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California State University: "Intellectual Property Rights"
[Also see: Powerpoint: Intellectual Property Rights]
Do teachers have the right to make and sell derivative works or products from the lectures they prepared and taught as part of their teaching duties?
Can an instructor sell access and/or the rights to instructional videos created during classroom instruction in the California State University System?
What does the CSU Collective Bargaining Agreement (CBA) have to say on the matter?
"Thriving as Faculty via Creator/Owner Copyright of Your Lectures and Materials"
- By William Vicars, Ed.D
On December 8th at 4:30pm I met with a California State University Sacramento (now known as "Sacramento State") administrator at the administrator's request. The administrator asked me a lot of questions about my YouTube channel and the creation process of various videos I had posted on YouTube.
The next day the administrator sent me an email asking me to delete the "donate" button from my YouTube channel. I didn't want to (of course) but I decided to go ahead and do so to "avoid" problems. However, just removing my donate button wasn't enough. The "University" actively began engaging in a process known as "chilling."
The actual correspondence is posted below.
The administrator's name has been redacted from the correspondence and replaced with "Name on File" to protect the individual's privacy.
In a message dated 12/10/2015 12:18:43 P.M. Pacific Standard Time, [Name on File] writes:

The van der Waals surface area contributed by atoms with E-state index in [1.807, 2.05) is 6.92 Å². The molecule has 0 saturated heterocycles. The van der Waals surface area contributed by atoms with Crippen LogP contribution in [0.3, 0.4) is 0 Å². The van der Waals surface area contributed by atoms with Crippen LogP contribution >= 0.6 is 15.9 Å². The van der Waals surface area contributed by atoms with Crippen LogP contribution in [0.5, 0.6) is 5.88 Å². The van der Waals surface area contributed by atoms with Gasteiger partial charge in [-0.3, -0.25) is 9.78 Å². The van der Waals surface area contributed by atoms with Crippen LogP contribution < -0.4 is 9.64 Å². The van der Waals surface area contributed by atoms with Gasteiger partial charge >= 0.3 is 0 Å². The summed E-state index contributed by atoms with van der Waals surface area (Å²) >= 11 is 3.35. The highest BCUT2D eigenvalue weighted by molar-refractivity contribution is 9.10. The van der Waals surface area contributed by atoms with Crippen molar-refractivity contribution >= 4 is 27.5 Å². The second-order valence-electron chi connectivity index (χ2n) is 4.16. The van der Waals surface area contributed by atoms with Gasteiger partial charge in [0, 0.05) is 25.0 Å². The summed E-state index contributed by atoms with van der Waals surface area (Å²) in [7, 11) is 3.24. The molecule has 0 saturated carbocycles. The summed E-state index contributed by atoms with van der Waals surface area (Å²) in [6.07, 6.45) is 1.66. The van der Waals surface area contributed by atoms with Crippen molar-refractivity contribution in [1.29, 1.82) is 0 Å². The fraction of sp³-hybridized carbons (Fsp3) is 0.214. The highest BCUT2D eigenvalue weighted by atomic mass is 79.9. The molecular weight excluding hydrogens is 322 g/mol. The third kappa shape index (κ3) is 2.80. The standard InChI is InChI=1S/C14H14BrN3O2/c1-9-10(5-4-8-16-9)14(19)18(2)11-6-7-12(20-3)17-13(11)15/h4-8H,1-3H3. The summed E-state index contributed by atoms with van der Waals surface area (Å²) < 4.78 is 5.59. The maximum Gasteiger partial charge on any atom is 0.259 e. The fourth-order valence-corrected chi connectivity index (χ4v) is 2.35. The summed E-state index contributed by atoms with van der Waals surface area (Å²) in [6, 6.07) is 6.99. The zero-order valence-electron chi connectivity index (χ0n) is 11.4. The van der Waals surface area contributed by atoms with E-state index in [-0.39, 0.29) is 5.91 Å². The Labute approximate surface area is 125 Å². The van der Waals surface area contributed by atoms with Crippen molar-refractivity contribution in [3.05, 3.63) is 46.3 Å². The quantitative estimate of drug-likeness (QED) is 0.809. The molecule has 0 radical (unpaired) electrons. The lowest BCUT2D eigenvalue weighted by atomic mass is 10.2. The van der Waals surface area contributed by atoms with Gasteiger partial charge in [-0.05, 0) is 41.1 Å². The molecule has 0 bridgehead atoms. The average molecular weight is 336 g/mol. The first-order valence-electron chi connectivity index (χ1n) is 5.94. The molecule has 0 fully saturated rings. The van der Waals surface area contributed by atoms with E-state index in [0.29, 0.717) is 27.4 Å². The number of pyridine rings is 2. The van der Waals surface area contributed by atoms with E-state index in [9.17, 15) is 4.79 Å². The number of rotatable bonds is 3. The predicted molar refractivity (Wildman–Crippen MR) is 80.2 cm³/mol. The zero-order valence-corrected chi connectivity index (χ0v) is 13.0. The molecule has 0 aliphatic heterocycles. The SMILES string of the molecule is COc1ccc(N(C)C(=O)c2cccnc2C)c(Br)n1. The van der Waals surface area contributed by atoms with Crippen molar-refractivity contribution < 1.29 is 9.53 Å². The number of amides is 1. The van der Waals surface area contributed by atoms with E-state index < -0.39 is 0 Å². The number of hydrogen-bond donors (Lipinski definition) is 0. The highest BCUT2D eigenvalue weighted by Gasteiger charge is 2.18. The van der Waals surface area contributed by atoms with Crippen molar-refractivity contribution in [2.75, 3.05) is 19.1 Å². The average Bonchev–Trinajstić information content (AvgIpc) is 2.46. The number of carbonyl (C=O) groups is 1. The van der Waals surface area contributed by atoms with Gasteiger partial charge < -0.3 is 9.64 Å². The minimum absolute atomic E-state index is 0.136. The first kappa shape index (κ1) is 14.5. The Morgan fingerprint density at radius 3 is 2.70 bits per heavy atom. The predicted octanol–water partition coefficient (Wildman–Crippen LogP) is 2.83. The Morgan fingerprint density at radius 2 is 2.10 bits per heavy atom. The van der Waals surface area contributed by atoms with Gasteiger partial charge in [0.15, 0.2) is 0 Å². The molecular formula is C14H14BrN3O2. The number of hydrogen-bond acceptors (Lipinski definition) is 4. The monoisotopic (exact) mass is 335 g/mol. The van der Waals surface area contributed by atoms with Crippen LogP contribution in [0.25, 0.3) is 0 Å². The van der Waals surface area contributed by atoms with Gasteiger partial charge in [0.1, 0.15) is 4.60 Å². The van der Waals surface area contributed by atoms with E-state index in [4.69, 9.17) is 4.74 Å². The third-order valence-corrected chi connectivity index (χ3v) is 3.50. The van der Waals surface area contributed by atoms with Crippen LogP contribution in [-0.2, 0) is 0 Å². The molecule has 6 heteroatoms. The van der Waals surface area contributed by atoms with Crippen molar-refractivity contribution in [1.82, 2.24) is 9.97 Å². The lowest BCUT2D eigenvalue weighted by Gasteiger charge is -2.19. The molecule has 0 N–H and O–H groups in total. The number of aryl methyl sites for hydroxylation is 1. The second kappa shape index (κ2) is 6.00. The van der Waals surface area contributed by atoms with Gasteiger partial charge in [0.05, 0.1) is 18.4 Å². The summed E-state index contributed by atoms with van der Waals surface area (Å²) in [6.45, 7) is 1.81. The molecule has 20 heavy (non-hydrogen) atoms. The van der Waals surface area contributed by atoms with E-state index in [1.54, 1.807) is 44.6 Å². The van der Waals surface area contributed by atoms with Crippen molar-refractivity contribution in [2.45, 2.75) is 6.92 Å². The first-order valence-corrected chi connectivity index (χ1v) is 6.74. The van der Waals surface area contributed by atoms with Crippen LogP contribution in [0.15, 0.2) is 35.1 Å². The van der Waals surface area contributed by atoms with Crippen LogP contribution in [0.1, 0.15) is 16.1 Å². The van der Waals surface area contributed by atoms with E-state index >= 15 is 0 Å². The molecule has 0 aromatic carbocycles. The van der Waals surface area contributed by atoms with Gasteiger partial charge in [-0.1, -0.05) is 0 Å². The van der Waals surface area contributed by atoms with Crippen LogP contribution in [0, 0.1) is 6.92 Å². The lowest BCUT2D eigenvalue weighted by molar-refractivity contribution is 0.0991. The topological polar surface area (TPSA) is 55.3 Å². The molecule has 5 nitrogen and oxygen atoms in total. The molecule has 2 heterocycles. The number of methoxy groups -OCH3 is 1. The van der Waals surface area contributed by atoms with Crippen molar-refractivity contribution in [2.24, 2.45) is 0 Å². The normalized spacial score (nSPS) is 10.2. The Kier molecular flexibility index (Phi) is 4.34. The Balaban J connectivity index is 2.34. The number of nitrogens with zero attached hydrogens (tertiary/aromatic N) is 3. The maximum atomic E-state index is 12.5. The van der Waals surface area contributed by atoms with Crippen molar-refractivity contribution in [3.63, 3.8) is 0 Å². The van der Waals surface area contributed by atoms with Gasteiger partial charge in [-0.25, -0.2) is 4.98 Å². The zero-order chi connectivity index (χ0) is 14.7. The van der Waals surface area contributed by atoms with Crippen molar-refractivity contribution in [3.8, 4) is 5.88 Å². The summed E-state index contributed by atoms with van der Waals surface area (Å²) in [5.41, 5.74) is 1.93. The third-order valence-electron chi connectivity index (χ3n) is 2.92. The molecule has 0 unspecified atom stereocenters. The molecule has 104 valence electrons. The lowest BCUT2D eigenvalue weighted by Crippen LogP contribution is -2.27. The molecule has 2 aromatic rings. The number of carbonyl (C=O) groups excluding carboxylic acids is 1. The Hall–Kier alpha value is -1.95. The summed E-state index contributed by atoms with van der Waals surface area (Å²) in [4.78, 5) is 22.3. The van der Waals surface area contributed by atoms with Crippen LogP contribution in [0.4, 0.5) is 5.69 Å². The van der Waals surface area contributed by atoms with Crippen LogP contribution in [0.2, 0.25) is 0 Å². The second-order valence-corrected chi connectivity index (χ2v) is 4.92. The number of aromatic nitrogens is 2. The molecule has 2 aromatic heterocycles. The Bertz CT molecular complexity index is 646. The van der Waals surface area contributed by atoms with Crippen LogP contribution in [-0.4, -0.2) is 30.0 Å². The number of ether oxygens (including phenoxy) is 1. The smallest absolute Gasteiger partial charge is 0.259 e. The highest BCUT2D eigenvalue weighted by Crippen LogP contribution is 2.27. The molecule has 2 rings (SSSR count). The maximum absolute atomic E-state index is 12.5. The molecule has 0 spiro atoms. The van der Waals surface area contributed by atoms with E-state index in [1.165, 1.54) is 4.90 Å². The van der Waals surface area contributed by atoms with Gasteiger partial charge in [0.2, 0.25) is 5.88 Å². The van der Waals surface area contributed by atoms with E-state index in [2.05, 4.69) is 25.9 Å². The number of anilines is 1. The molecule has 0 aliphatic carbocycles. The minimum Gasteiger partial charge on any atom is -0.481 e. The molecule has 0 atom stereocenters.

Thank you for removing the donate button from the Youtube page. The university has asked that donate buttons be removed from any other pages on which the videos are on display.
Also, the university must follow FERPA guidelines, as well as state law, regarding student privacy. Since Sacramento State students are in the videos that are available to the public, the university will need to have their signed waivers on file.
If the students have not signed a waiver, they will need to do so: http://www.csus.edu/sacstatenews/PA/docs/Release_Form.pdf
If you have any questions, please do not hesitate to ask me.
[Name on File]
From: Bill Vicars
Sent: Thursday, December 10, 2015 1:30 PM
To: [Name on File]
Subject: Chilling: Videos / Video Releases
[Name on File],
I'm cognizant of the need for release forms, I have a release form signed by my earliest models. However I will go back and use the official form referenced in your link and will provide them within a reasonable time frame.